Alumni surveys, when designed and implemented properly, can have a positive impact on the planning, public policy, and achievement of quality and financial goals of higher education institutions.
Alumni surveys date back to the 1930s -- well before the use of online survey software. At that time, the general focus of this type of survey tool was on workforce issues and the correlation between completing a degree and the graduates' professional career. Survey questions mainly centered on transition from academic life to career life and the relationship of the graduates' major to his employment field.
Over time, the alumni survey tool expanded its scope. It began to evolve; investigating the skills and competencies the college student acquired during her academic life in preparation for the workforce became of increasing importance. In depth analysis of how engaged the student was during his academic tenure was also at the forefront.
Through the years, declining state support necessitated institutions to seek other sources of revenue. To curtail the rising costs of tuition and fees, post-secondary educational entities began to look into obtaining private grants and alumni giving for help.
As budgets grew tighter, and especially during tough economic periods, the alumni survey began to include questions surrounding financial matters. This included an examination of how likely the alumni was to support his or her alma mater.
With many colleges and universities needing -- and some relying -- on alumni support in the economic sense, alumni have now become very important players in the fund raising and lobbying arena. As such, colleges and universities are to a greater extent devoting their resources and efforts to learning about their alumni in hopes that they might advance their institution through monetary gifts, but also through insights into quality improvement.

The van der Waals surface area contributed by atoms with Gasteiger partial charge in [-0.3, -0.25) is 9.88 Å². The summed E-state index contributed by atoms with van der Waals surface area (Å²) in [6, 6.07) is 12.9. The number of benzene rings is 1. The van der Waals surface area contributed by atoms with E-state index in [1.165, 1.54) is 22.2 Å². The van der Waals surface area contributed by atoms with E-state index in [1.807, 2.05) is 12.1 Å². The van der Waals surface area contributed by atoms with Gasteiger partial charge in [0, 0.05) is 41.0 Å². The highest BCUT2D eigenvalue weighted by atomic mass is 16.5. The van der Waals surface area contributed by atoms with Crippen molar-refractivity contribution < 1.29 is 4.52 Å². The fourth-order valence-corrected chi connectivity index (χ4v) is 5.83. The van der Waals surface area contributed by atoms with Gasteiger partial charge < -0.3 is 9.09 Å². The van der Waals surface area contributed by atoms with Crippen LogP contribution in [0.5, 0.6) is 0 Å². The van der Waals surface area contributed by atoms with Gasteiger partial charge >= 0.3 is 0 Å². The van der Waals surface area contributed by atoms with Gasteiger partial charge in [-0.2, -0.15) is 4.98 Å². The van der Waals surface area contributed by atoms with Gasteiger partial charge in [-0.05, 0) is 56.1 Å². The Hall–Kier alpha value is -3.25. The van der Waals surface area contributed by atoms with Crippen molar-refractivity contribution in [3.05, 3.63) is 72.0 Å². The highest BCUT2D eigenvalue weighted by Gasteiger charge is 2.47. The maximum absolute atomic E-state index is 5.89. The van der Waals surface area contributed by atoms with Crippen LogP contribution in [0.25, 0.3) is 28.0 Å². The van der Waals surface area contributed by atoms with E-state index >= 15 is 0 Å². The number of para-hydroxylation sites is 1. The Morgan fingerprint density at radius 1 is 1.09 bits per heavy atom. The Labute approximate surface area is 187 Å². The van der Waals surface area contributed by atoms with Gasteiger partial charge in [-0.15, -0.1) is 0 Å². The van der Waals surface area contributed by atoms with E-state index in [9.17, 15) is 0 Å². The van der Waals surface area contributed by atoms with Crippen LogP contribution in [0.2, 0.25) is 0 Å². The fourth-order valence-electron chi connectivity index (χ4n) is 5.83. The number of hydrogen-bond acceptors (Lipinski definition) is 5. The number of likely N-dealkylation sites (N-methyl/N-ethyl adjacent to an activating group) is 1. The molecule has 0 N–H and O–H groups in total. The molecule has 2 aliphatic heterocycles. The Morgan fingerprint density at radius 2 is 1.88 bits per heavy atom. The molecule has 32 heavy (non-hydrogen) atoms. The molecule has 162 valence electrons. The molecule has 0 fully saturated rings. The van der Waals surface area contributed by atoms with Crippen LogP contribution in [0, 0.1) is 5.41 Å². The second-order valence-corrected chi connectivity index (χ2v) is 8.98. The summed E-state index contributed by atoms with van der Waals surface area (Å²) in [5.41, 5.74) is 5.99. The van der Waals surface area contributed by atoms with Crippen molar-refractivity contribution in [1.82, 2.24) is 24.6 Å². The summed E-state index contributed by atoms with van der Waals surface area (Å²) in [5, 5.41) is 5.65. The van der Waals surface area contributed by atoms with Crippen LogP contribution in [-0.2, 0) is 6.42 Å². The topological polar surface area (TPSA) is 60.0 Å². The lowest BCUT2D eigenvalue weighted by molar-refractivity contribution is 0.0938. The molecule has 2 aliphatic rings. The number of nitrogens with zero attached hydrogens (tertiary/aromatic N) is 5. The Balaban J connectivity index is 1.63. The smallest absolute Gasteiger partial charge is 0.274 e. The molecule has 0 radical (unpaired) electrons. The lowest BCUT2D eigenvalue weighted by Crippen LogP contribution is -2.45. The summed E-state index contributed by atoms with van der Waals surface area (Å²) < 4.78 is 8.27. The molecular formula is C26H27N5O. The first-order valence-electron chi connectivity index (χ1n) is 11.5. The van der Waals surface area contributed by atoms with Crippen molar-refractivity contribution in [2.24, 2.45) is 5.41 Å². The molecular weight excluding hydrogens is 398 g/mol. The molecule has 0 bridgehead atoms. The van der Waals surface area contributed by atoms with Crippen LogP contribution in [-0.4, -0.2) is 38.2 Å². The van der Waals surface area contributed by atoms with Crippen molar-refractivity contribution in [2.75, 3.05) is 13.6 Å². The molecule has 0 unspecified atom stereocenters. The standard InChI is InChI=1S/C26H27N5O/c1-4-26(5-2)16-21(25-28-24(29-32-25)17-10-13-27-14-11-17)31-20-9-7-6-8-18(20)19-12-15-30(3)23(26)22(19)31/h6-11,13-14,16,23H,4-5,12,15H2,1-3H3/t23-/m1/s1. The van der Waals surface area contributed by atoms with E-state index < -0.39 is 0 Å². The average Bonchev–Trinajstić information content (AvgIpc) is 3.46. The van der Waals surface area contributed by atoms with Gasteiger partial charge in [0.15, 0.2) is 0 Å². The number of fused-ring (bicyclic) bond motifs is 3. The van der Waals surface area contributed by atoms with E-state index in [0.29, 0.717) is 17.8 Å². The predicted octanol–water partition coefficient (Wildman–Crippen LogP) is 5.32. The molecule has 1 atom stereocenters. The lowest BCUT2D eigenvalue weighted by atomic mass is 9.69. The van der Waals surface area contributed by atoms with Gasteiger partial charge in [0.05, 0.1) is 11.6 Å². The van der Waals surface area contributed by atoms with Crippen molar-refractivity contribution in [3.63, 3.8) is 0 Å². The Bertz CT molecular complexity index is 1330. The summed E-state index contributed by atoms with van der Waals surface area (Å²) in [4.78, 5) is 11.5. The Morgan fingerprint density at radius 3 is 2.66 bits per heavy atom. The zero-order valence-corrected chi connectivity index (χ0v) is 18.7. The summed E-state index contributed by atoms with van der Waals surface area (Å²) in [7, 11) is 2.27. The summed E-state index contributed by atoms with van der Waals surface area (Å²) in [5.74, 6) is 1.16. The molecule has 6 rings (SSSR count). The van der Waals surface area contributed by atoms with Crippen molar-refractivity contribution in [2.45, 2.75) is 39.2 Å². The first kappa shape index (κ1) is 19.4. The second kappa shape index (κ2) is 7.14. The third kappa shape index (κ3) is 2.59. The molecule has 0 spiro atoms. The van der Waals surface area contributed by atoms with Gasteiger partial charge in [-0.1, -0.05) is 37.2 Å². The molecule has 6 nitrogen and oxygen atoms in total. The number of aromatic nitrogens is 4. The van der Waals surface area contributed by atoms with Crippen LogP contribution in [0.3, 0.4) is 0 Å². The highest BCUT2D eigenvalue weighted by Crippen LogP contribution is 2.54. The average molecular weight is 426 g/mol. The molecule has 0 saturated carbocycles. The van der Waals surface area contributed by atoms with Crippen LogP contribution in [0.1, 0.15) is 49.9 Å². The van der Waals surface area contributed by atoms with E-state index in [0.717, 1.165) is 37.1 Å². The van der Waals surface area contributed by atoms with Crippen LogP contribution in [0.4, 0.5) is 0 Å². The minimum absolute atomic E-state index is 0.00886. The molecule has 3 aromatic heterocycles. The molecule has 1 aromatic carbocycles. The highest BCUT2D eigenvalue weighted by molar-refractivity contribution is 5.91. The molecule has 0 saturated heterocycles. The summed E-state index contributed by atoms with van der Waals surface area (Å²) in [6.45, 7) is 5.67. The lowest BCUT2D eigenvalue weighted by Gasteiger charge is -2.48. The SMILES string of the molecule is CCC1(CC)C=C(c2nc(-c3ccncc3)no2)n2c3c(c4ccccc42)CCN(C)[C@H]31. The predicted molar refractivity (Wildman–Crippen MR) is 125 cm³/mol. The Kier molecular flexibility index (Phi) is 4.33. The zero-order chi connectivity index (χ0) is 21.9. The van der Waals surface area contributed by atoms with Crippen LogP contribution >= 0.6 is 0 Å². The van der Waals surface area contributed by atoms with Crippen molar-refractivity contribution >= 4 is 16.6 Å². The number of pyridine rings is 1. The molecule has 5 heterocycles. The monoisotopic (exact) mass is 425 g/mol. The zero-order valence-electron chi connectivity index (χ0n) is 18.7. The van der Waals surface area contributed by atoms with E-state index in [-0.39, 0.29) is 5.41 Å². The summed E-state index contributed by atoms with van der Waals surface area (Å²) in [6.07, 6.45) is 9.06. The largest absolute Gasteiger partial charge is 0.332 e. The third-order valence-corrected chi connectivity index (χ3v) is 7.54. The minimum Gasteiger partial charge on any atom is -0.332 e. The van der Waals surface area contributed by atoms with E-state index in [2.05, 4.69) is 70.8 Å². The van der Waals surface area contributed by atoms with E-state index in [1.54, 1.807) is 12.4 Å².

Areas of the Alumni Survey
Besides the financial ties of alumni surveys, institutions are sorely interested in their quality and effectiveness. That is, how did the experience the alumni had at the institution translate into what the alumni accomplished in the years following obtaining her degree?
Topical areas used for developing questions typically included in online survey software for alumni surveys include:
* Job satisfaction
* Career satisfaction
* Extent of institutional preparation for employment
* Financial (salary) attainment
* Civic activities
* Political involvement
There are many external and internal reasons that drive the need for market-driven assessment and research in higher education, whether a community, state, or other public educational institution. And with the public and government placing greater demands on the quality of educational institutions, there's further social pressure for institutions to advance.
One way for higher education institutions to keep up with this pressure is through conducting alumni surveys using online survey software. Learning how alumni feel about their academic life and how it translated to their work life can help colleges and university leaders learn about problem areas. More importantly, it can help them take steps to improve their school's quality and alumni success rate.
In the end, the more satisfied and successful an alumnus, the more likely is for him to open up his wallet to give back to the school.